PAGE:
• Admin
    150
    drevier created the topic: WG Excitation

    Hey all,

    Expanding on my waveguide knowledge here. If I were to drive a rectangular waveguide with a TE10 mode source (think HFSS/CST waveport setup to give a TE10 mode field distribution) at a frequency higher than the TE20 mode cutoff would that necessarily induce a TE20 mode or would all the energy at that frequency stay in a TE10 mode because that's how I was driving it there.

    In essence, will energy that *can* be coupled into a higher order mode *always* go to that mode or can it remain in the lower order mode?

    Picture attached to help WG.jpg
  • Admin
    150
    Desert Sage replied to the topic: WG Excitation

    In a theoretically perfect world you could excite one mode without exciting the other. However, in the real world this is near if not exactly impossible. Any small deviations from perfection will excite the other mode(s). You could try and suppress the mode but it will still result in energy lost in that mode.

    An old VP of engineering once told me if it can (excite the) mode, it will (excite the) mode. I have found that to be sage advice.
  • Admin
    150
    drevier replied to the topic: WG Excitation

    Excellent and thanks for the advice. I did a brief experiment in HFSS and ramped a WR340 from 2-18 GHz to see the effect. I was shocked to see something that has a TE20 mode at 14 GHz (and only 14 GHz, not any other frequency) while all the other frequencies exhibited something much closer to TE10. This, per your explanation, would be due to meshing/calculation imperfections then. I'll try meshing it more and seeing what it yields.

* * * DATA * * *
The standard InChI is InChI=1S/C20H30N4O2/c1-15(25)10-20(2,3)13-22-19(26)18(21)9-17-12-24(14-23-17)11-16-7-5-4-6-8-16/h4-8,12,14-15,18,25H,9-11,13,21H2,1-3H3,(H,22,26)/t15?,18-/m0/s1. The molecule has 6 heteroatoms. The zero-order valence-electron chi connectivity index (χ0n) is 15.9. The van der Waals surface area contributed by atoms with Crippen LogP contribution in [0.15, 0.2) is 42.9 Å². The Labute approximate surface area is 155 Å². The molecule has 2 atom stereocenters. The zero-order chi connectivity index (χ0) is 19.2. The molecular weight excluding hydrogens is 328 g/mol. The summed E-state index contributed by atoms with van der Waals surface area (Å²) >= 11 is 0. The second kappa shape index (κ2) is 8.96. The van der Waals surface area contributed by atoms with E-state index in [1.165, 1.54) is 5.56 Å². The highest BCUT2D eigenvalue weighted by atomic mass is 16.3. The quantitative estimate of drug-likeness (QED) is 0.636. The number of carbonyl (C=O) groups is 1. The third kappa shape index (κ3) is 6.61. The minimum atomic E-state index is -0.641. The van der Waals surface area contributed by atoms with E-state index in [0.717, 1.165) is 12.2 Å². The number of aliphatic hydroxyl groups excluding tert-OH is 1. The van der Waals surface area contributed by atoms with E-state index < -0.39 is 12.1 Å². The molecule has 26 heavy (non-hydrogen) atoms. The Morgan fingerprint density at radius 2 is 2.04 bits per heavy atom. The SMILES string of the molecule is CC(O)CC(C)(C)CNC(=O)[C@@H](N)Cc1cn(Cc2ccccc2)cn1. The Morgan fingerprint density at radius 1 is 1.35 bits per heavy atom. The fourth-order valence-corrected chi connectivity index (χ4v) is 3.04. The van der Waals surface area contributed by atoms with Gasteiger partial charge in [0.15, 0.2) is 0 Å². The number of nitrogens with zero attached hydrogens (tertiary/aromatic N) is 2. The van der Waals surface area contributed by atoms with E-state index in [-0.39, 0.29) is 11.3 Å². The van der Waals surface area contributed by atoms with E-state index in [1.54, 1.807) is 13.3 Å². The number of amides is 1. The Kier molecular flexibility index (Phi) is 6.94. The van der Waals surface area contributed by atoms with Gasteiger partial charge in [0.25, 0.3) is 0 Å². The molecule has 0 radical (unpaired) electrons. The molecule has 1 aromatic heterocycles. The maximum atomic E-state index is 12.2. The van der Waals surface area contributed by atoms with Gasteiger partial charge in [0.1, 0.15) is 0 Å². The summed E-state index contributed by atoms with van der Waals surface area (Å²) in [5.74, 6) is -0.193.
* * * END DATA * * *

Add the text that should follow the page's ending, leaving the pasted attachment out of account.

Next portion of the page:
Thanks
  • Admin
    150
    parkerMV replied to the topic: WG Excitation

    This is an interesting question from a theoretical perspective, having read up a little on the field of nonlinear optics.
    In general, it is MUCH MUCH easier for radio-frequency electromagnetic waves to jump to a second harmonic than visible wavelengths.
    Any time you have a resonance cavity and energy of a different wavelength bounces around in that cavity, it's going to want to convert into the type of wave that is most fitting to the cavity. That is why [in other applications] it is often said that the cavity "amplifies" a certain wavelength.
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